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Ireland—The Condition Of The Liffey—Question

Volume 220: debated on Monday 22 June 1874

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asked the Chief Secretary for Ireland, Whether his attention has been called to the strong observations made by the Lord Chief Justice of Ireland on Wednesday last as to the abominable condition of the River Liffey, and to the intimation of that learned Judge that he would retire from the Bench if the nuisance should continue; and, whether Her Majesty's Government propose to take any proceedings to compel the Corporation of Dublin to cleanse the Fiver Liffey?

, in reply, said, his attention had been called to the observations of the Lord Chief Justice of Ireland on the occasion referred to by the hon. and learned Gentleman, and he was afraid the observations were made with only too good reason. It was some years since the Corporation of Dublin obtained from Parliament power to take action with a view to cleansing the River Liffey, and it was also some years since the Government then in power carried a Bill to enable an advance of £300,000 to the Corporation of Dublin to act upon the powers they had obtained. He could not then enter upon the reasons which had caused the delay, but if it was a question of expense, he was authorized to state that the present Government were prepared to give a favourable consideration to any application that might be made by the Corporation for increased borrowing powers. Whatever might be done with regard to a permanent remedy for the state of the Fiver Liffey, he thought some temporary remedy might be applied which would in a great degree abate the existing nuisance. Proposals to tills effect had been made to the Corporation of Dublin by the Lord Lieutenant, and if they did not take such steps as might to some extent remedy the nuisance, Her Majesty's Government would be prepared to deal with them in anyway which might be justified by the existing law.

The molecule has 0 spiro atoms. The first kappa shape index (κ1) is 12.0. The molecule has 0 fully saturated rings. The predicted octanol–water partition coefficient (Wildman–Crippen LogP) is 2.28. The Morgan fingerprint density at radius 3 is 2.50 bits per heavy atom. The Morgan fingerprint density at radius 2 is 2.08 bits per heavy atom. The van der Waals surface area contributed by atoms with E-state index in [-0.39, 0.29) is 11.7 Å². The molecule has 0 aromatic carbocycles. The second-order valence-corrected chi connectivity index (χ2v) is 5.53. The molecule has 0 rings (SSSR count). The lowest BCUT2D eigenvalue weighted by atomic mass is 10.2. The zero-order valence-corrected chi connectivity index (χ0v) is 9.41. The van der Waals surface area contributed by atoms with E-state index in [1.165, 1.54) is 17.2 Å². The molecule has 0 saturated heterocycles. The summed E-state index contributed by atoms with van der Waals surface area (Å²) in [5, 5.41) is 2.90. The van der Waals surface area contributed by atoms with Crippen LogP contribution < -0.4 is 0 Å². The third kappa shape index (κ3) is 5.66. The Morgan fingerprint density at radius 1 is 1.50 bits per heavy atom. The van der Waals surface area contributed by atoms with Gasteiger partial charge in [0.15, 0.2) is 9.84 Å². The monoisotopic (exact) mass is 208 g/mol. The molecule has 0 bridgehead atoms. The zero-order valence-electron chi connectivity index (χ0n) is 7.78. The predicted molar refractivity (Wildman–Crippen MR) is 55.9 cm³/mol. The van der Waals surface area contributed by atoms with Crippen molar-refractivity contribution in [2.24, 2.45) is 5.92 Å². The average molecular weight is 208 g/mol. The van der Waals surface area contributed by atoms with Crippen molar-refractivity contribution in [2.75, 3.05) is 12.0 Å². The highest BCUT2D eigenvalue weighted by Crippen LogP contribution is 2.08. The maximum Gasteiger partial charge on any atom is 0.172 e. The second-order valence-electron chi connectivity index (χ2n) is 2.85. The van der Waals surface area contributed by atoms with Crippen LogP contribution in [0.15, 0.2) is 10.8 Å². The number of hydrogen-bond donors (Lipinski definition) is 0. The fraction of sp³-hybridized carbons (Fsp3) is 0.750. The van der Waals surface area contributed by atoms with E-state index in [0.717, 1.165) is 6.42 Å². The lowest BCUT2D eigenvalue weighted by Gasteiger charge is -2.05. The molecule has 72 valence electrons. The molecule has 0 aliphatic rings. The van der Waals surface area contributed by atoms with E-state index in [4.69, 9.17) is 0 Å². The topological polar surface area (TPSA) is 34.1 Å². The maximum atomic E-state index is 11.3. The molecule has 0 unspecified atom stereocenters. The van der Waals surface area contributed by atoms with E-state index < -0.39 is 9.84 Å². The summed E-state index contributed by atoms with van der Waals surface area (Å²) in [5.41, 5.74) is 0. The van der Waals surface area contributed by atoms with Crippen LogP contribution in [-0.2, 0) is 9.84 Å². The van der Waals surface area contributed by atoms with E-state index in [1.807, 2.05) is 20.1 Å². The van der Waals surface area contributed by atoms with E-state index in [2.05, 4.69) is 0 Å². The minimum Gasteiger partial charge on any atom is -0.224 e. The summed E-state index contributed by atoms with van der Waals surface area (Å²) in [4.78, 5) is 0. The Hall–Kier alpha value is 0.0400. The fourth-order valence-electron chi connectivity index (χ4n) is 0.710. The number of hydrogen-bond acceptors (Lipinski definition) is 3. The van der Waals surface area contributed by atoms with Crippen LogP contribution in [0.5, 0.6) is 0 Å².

, in explanation, said, that on Thursday next the Common Council of Dublin would meet for the purpose of asking Parliament for such increased borrowing powers as had been rendered necessary by the increased cost of work and materials, in order to carry out the cleansing of the Liffey.